Running Time: 97 mins
Reviewer: David Gillespie – HCF Official Artist and Critic
I’ll admit to getting Derek Mungor’s slasher movie, You are Not Alone completely wrong. Having sat through 40 minutes of character buildup with barely any traces of threat or tension, I was wondering when the action would finally arrive. It’s a similar false sense of security that Australian outback horror, Wolf Creek (2005) succeeded in creating. The director’s second full feature film after the indie release of Desolation Wilderness (2011) delivers the goods in a terrifying final third act that combines subtle chills with jump out your seat shocks.
With the end of her college course, Natalie (Krista Dzialoszynski) returns to her small hometown for the 4th of July celebrations. She visits numerous friends, smokes pot with them, eats pizza and generally chats away about everyday ‘stuff’ for a large period of the movie. By using a first person perspective, we are witnessing a day in the life of Natalie. The characters that she meets are not overly interesting but are certainly not the stereotypical slasher victims that we would come to expect. This laid back atmosphere and independent style only serve to pull the rug from under our feet when the mood changes so significantly later on.
Due to a series of violent killings taking place in the town, a curfew has been called. There are small snippets of local media reports spread throughout proceedings. The younger members of the community have more important things to worry about. Natalie is home and her friends want to share a beer or two. Having left a party early when things get rowdy, a tired Natalie returns to her parent’s home and quickly falls asleep. She awakens to a thudding from downstairs. With her parents away and her brother out drinking, she investigates the noises. From the living room window she can see a man standing outside, seemingly staring at the property. After making no response to her warnings to leave, she proceeds to lock the doors while keeping tabs on his whereabouts. The stranger has no wish to leave and will proceed to spend the rest of the night terrorizing the young woman.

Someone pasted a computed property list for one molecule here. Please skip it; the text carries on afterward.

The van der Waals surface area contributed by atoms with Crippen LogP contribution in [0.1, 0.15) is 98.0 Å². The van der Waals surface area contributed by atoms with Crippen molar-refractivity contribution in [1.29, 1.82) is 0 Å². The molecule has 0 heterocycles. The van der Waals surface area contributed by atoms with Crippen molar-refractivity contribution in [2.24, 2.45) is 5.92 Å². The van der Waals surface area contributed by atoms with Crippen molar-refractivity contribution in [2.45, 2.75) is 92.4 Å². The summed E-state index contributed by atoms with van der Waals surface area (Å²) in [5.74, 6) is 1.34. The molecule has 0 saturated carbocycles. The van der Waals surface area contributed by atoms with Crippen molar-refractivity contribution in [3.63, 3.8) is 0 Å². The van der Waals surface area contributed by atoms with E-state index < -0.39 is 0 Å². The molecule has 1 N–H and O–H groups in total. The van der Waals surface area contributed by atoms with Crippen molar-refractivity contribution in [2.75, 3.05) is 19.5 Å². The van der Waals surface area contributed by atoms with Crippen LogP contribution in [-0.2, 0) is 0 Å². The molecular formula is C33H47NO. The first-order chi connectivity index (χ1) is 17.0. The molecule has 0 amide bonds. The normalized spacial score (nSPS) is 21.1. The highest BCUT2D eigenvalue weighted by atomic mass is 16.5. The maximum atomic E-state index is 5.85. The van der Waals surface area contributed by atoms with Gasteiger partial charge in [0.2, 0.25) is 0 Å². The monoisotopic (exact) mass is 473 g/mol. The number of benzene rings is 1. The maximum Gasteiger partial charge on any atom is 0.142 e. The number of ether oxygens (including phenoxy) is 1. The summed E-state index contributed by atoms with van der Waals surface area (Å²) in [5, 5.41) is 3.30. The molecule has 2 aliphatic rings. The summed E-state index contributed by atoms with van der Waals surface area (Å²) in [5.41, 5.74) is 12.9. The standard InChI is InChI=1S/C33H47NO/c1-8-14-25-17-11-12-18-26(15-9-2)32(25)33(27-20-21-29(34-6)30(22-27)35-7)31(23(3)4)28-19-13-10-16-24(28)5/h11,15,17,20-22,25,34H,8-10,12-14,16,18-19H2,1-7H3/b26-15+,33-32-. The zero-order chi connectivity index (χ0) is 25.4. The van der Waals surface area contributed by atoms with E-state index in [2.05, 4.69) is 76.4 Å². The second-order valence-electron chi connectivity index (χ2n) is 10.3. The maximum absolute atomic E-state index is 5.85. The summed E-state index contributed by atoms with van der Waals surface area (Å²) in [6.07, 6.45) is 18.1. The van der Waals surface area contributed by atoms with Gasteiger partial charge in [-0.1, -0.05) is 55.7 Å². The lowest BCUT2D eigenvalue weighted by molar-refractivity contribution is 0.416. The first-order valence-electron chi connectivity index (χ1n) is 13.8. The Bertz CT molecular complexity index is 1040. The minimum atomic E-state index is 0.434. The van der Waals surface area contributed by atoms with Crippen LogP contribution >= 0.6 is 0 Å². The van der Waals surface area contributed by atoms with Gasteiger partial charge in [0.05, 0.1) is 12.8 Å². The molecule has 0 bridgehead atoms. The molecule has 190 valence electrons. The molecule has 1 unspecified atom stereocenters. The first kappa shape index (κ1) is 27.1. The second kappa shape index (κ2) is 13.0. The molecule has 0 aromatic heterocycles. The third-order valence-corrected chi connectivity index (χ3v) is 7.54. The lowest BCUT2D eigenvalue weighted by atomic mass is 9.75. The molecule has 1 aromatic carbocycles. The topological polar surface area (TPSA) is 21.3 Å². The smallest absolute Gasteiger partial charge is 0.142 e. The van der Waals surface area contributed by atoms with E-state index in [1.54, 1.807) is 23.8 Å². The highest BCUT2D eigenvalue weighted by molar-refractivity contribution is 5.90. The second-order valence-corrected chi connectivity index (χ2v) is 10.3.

I’ve never warmed to the first person style of movie making. Yet Mungor has used this format to come up with something exciting, tense and surprisingly original. Whether it be a chilling moment where Natalie warns a young boy to stay in his room while his father is carved up downstairs or when she is struck by a vehicle in her bid to escape the killer, the director grabs his audience’s attention and never lets go. He even resists succumbing to cheap jump shocks and abrupt noises, albeit one or two. There is also an absence of gore and guts being splashed about. Most of the kills happen off screen with only the suggestion of what the killer is doing. Seasoned viewers of horror films will normally agree that more often that not, it is what you don’t see that scares and nauseates us the most.
The acting talent is solid for a small budget, independent production. Special mention has to be given to the actor portraying the sociopath. Although innocuous in appearance his cold smile and frenetic ramblings never fail to unsettle. At one point he leaves a knife beside the terrified and confused heroine in some sort of cruel dare for her to stop him.
Derek Mungor has created a clever and tense shocker with all the right ingredients to have you locking your doors and windows at night and then double checking them five minutes later. Thankfully the gamble of using a first person account of the events works perfectly. It bodes well for the future of the horror genre that we have talent such as Mungor coming through.